The net loss of peripheral muscle strength has continuously been associated with poor pulmonary function [50, 58]. When decreased muscle strength is coupled with poor anaerobic capacity – evidenced by the decreased oxygenation of muscles due to the suboptimal VO2 max – [59, 60] early lactic acid accumulation may occur [58]. This can result in muscle disuse through early muscle fatigue. Additional contributing factors include low vitamin D levels, which have been linked to poor peripheral muscle strength although the exact mechanistic role linking vitamin D and muscle weakness is incompletely understood [61]. Luckily, muscle atrophy may not be permanent. Ivacaftor appears to independently increase fat free mass by one kilogram and significantly increases lung function, which may lead to significant long-term improvements in CF patients’ health, endurance, and muscle function [62, 63].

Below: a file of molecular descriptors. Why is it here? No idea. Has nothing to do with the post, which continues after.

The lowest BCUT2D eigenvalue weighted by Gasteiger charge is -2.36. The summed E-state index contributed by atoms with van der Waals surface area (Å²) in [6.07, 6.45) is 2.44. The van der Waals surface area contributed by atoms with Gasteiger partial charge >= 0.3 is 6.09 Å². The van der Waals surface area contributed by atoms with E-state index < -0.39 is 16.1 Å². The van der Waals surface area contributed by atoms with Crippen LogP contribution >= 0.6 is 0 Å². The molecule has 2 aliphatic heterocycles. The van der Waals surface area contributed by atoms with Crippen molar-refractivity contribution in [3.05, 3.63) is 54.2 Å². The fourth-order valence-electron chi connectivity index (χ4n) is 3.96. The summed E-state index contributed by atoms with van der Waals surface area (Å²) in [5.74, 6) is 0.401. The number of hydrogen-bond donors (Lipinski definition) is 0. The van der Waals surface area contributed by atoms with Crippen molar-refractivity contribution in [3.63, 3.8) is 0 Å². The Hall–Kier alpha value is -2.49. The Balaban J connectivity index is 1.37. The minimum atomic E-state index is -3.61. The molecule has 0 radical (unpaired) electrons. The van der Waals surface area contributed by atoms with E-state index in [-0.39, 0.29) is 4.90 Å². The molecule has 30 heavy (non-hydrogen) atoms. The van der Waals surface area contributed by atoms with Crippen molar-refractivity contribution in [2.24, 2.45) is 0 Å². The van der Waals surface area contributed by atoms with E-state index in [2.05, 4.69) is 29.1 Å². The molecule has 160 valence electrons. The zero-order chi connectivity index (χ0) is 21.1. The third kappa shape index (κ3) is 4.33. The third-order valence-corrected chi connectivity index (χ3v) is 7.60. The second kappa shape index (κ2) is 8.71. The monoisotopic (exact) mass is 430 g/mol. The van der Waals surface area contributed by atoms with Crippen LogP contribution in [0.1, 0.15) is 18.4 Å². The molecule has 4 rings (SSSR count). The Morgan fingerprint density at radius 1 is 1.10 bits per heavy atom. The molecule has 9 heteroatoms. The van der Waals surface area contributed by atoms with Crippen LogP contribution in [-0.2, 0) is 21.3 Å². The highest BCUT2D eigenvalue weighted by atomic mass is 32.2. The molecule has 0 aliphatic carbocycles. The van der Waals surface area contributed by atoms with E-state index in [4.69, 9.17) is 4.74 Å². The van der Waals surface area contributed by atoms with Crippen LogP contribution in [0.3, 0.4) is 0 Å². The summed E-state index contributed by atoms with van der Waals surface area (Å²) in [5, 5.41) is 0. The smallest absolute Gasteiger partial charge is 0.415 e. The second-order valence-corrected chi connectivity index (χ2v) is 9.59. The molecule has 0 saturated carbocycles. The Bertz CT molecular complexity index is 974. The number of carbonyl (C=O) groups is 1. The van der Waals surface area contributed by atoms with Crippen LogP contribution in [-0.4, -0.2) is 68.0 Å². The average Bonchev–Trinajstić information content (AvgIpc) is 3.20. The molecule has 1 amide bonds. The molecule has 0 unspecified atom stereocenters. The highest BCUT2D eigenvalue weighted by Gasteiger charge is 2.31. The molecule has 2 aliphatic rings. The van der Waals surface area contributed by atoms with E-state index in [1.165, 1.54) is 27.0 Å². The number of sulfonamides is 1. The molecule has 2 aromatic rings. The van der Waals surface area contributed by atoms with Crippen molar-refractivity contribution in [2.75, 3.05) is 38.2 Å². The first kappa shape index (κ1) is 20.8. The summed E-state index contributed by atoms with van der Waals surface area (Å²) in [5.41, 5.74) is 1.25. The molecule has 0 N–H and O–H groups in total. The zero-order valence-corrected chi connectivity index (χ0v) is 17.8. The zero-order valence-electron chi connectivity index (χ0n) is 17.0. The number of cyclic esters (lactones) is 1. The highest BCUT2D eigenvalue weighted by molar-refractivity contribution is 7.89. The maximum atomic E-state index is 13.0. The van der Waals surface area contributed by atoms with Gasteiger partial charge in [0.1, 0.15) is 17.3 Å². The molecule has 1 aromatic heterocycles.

Muscle dysfunction may also be linked to low-energy muscle injuries. A single case report identified an adolescent CF patient with an atraumatic mid-substance muscle rupture caused by running during a basketball game. Management of these injuries are typically non-surgical with gradual return to sport [46]. Similar to bony injuries, muscle injuries in the CF population should be treated comparably to muscle injuries in the general population. Future research is necessary to improve our understanding of muscle dysfunction in CF patients and to identify if allele specific drugs are effective at reducing CF patient’s predisposition to muscle atrophy and subsequent muscle rupture.

1.6 Weight and aerobic training: improving quality of life